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Thread: Help with starting the bottle

  1. #1
    Join Date
    Jun 2011
    Posts
    178

    Default Help with starting the bottle

    I am a planner, so I'm looking for advice. My first child wouldn't take a bottle because I waited too long to try to introduce. I honestly couldn't go anywhere for a long time (and I nursed her until she was 12 months).

    I am all about nursing my son on demand, but I'd also like to have date nights with my husband or be able to run to the store without freaking out b/c baby will be hungry before I get home.

    My newborn son will be a month old this week. I plan to pump only once or twice a day to have enough in case my husband and I need to be out or in case I am out too long and baby needs to eat and person with him needs to feed him.

    I plan to pump at the times that I miss a feeding. I plan to pump after I feed him to get some 'inventory.'

    Does anyone have any other suggestions for
    1. pumping
    2. using the bottle
    3. avoiding nipple confusion
    4. time of day to introduce bottle
    5. suggestions for husband who will be first to introduce

    Thanks! I want to do the nursing for as long as I can.

  2. #2
    Join Date
    Apr 2011
    Posts
    1,293

    Default Re: Help with starting the bottle

    Hi. I would recommend reading through the pumping section on here, there is so much information in those threads. I would also invest in the new edition of the Womanly Art of Breastfeeding, really good resource.

    I pumped right after I nursed in the am each day to develop a stash. I recommend checking if you have excess lipase before freezing. To do this leave an oz in your fridge and taste it periodically over a few days. If it tastes fine go ahead and freeze your milk.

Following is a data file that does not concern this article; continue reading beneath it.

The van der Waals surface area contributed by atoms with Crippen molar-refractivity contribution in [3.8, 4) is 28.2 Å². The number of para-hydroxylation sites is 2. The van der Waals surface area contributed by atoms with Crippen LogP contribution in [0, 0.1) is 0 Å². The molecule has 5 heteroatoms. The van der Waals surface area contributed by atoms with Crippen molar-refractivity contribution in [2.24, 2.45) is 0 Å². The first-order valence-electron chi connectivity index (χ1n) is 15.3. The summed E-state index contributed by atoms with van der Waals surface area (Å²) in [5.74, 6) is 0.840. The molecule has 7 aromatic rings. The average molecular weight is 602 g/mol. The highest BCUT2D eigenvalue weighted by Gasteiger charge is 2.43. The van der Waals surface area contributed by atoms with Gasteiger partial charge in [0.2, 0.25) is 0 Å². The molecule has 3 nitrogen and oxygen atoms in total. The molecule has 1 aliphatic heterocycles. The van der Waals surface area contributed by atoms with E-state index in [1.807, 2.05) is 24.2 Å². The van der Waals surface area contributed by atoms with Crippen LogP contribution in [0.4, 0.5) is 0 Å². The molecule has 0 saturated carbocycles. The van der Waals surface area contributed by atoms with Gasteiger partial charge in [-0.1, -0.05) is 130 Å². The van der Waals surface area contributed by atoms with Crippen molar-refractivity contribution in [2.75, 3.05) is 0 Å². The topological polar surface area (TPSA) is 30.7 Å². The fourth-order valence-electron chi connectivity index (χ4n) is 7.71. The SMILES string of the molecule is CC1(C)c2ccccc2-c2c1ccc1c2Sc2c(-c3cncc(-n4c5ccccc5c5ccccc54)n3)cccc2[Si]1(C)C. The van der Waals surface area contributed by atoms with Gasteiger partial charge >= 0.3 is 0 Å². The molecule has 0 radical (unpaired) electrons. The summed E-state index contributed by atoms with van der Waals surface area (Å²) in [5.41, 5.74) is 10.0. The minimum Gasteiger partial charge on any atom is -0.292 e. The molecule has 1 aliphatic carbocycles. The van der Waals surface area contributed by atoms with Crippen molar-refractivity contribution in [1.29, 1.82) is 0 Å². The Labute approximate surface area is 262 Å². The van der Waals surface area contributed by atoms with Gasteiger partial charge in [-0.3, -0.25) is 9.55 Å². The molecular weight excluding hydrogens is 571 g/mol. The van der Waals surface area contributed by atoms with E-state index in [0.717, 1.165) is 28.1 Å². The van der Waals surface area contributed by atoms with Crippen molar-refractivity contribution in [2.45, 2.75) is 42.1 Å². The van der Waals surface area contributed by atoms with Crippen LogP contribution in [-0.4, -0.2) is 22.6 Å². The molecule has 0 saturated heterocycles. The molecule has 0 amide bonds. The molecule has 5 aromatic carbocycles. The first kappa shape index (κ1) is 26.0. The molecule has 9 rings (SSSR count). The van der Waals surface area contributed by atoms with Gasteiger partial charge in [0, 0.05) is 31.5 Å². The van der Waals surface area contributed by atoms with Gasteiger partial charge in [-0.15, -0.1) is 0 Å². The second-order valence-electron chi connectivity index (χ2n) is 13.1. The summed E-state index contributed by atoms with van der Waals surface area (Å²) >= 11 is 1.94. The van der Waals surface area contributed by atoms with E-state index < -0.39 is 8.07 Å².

I also eat oatmeal every morning ( not sure if it helps). I do compressions and really try to relax while i pump. At the end of a session i hand express for a few min.

    My lo would not take a bottle. We tried every nipple. He ended up taking the medela bottles when a shirt that smelled like me was near him/near the bottle. I send him to daycare with the shirt i slept in the night before.

    Again, read through the site, you will find a lot. Good luck!

  3. #3
    Join Date
    Mar 2006
    Posts
    10,440

    Default Re: Help with starting the bottle

    Since you just want some for occassional outings without baby, you probably don't need to pump every day. I would pump once and collect some milk to use to check for lipase -- checking for lipase is a good idea before you start counting on your frozen stash -- and then start pumping a bit to build up a smallish stash for those times; 12 oz would mean you could be gone for about 8 hours or more, as a baby needs 1 to 1.5 oz per hour that baby and mother are apart. Use it up and then rebuild it.

    Most moms find that pumping in the morning is the most effective.

    Many parents have the dad or some other caregiver offer a bottle around 4-6 weeks. Too early, and you risk baby deciding a bottle is better. Too late, and you might have a baby who won't take a bottle ever. Some babies won't take one no matter what you do though. My third was like that. I didn't return to my PT job until he was old enough for me to be apart from him for several hours without him needing to eat.

    Some parents continue to offer a bottle once a week, others don't. And you can skip a bottle entirely if you teach baby to cup feed, or if you wait until baby is a few months old and can use a cup. I'm teaching my 5 month old to use a cup now (not just because he has a cleft palate; I've done this with all my other kids).

    If you wait a few months before leaving baby, you won't need to pump while you are away, unless it's for an all day thing. Just a couple hours, I wouldn't worry about it. You might be really full, but it will be OK. And then just nurse FT when you are back with baby.

    I wouldn't try to offer a bottle when baby is already tired and crabby and fussing. Late evenings are usually not a good time to try something new with a baby.
    Susan
    Mama to my all-natural boys: Ian, 9-4-04, 11.5 lbs; Colton, 11-7-06, 9 lbs, in the water; Logan, 12-8-08, 9 lbs; Gavin, 1-18-11, 9 lbs; and an angel 1-15-06
    18+ months and for Gavin, born with an incomplete cleft lip and incomplete posterior cleft palate
    Sealed for time and eternity, 7-7-93
    Always babywearing, cosleeping and cloth diapering. Living with oppositional defiant disorder and ADHD. Ask me about cloth diapering and sewing your own diapers!

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